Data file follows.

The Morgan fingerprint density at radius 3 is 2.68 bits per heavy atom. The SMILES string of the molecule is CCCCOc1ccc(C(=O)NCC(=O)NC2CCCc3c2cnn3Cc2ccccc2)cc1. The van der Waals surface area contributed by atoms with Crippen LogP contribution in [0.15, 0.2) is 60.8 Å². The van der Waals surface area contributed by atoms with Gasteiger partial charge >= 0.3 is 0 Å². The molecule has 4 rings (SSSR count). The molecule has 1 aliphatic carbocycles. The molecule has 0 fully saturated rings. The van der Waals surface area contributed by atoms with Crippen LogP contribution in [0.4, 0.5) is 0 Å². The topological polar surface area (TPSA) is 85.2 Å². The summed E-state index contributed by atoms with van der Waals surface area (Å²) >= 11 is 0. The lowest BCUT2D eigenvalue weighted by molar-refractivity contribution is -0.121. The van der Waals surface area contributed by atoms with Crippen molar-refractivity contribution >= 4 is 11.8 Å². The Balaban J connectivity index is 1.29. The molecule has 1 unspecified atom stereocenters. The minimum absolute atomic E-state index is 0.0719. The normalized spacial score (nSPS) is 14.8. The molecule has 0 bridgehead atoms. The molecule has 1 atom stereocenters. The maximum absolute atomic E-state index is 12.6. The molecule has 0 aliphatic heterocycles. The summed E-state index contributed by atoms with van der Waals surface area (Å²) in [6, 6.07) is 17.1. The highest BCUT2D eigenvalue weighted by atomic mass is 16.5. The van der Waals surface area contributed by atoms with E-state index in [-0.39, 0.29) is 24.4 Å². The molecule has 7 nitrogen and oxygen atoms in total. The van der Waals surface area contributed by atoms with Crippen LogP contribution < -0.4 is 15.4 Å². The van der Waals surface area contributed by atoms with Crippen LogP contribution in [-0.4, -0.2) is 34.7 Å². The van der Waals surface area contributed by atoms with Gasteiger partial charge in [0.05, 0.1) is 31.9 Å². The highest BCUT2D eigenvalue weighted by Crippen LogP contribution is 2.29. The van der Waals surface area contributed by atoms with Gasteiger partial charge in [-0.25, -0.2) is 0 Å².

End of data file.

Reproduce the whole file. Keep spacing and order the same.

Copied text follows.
The Morgan fingerprint density at radius 3 is 2.68 bits per heavy atom. The SMILES string of the molecule is CCCCOc1ccc(C(=O)NCC(=O)NC2CCCc3c2cnn3Cc2ccccc2)cc1. The van der Waals surface area contributed by atoms with Crippen LogP contribution in [0.15, 0.2) is 60.8 Å². The van der Waals surface area contributed by atoms with Gasteiger partial charge >= 0.3 is 0 Å². The molecule has 4 rings (SSSR count). The molecule has 1 aliphatic carbocycles. The molecule has 0 fully saturated rings. The van der Waals surface area contributed by atoms with Crippen LogP contribution in [0.4, 0.5) is 0 Å². The topological polar surface area (TPSA) is 85.2 Å². The summed E-state index contributed by atoms with van der Waals surface area (Å²) >= 11 is 0. The lowest BCUT2D eigenvalue weighted by molar-refractivity contribution is -0.121. The van der Waals surface area contributed by atoms with Crippen molar-refractivity contribution >= 4 is 11.8 Å². The Balaban J connectivity index is 1.29. The molecule has 1 unspecified atom stereocenters. The minimum absolute atomic E-state index is 0.0719. The normalized spacial score (nSPS) is 14.8. The molecule has 0 bridgehead atoms. The molecule has 1 atom stereocenters. The maximum absolute atomic E-state index is 12.6. The molecule has 0 aliphatic heterocycles. The summed E-state index contributed by atoms with van der Waals surface area (Å²) in [6, 6.07) is 17.1. The highest BCUT2D eigenvalue weighted by atomic mass is 16.5. The van der Waals surface area contributed by atoms with E-state index in [-0.39, 0.29) is 24.4 Å². The molecule has 7 nitrogen and oxygen atoms in total. The van der Waals surface area contributed by atoms with Crippen LogP contribution < -0.4 is 15.4 Å². The van der Waals surface area contributed by atoms with Crippen LogP contribution in [-0.4, -0.2) is 34.7 Å². The van der Waals surface area contributed by atoms with Gasteiger partial charge in [0.05, 0.1) is 31.9 Å². The highest BCUT2D eigenvalue weighted by Crippen LogP contribution is 2.29. The van der Waals surface area contributed by atoms with Gasteiger partial charge in [-0.25, -0.2) is 0 Å².